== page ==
To make our children understand Bengali culture better, and realising we lack the true cultural knowledge ourselves we have turned to Indian culture for support. Our kids now dance to the bits of bhangra, wearing lehengas finding Bangla music too slow to dance to and the saree too restricting to dance in.
We take all the advantages offered to us by America- the education, the car and house loans, the credit cards, the end-of-year vacation offered by some clever website with the best deals, the electric tooth brush to give us better teeth, the breath mints and softer toilet papers. We run to our manicurist every month to rid our precious fingernails of that shade of turmeric from chomping down our daal bhaat, painted in yellow and red masalas. We make sure to catch the newest technology out there from a palm pilot to HD TV, the same technologies which teach our sons and daughters about the American life and style which we hold an unknown grudge against. At the same time we can't let go of the materialism inside of us, the status consciousness always remains, even when no one is there to look or care.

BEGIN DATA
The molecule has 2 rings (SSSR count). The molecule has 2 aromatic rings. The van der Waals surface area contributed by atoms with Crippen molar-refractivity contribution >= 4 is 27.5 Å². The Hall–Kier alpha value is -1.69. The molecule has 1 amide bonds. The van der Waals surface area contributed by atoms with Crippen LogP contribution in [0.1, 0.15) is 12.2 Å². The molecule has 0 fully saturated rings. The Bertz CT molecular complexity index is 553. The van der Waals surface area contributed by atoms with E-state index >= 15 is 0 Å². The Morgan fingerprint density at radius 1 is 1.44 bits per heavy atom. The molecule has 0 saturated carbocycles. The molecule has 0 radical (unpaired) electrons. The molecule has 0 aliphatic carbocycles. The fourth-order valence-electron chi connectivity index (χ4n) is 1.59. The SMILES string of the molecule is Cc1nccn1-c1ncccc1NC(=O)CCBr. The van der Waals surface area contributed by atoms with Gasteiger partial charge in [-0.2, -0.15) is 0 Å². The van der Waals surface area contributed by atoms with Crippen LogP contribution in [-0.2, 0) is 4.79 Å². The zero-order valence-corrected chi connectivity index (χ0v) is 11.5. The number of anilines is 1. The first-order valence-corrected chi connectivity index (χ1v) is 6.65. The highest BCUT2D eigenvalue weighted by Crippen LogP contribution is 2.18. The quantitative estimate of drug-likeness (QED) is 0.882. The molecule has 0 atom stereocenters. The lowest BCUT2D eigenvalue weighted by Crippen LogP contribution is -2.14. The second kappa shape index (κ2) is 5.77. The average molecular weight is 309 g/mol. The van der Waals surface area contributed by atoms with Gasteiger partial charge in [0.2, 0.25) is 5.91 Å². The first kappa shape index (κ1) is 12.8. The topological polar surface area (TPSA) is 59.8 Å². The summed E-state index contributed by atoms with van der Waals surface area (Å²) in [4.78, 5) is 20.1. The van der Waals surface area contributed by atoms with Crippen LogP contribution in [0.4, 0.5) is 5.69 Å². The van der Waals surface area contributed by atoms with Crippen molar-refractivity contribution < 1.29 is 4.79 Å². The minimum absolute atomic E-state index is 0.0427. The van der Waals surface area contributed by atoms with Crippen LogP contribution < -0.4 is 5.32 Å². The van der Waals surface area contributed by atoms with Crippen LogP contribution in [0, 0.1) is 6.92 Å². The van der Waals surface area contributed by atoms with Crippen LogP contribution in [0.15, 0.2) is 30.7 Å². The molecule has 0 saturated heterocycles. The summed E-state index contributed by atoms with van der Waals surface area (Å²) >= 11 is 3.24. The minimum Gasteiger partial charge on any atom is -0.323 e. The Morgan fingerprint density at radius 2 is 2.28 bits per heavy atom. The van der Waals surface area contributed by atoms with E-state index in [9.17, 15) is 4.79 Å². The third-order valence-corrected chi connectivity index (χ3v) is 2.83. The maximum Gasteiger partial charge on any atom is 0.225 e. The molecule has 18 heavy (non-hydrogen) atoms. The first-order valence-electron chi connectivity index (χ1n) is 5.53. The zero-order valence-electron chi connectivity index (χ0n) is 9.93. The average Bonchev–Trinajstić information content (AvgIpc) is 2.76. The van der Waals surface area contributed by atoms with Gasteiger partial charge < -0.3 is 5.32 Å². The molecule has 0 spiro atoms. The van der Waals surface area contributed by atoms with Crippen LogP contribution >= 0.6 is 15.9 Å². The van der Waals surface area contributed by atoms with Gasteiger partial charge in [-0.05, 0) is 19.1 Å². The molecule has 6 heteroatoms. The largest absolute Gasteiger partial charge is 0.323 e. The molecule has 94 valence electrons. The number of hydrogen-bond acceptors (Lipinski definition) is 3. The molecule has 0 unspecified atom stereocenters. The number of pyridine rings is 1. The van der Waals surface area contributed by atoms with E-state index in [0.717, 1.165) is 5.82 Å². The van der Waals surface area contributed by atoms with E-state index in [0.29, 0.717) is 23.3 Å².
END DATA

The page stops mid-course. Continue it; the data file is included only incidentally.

Living with a split personality is a difficult task, and trying to find a 50/50 balance is usually never possible. There are some amongst us who have found a perfect balance and are making a difference for themselves and for everyone around. They are the ones getting the most out of this home away from home. They are ahead by knowing that a perfect balance is not always 50/50; it's whatever suits your needs the best. I eagerly wait for the day when Bangladeshis will produce talents like Pulitzer Prize winner Jhumpa Laheri, or Chirta Divakurni, writing about being Bangladeshi American, finding balance and accepting imbalance, and not pushing our sons and daughters to be Computer Gurus, Doctors or Engineers.
I am not going to raise any big questions about why we are like this, nor will I offer a remedy. I am simply going to ask myself, not loudly but silently, when will we give up trying to find a balance and do what truly makes us happy?

By Iffat Newaz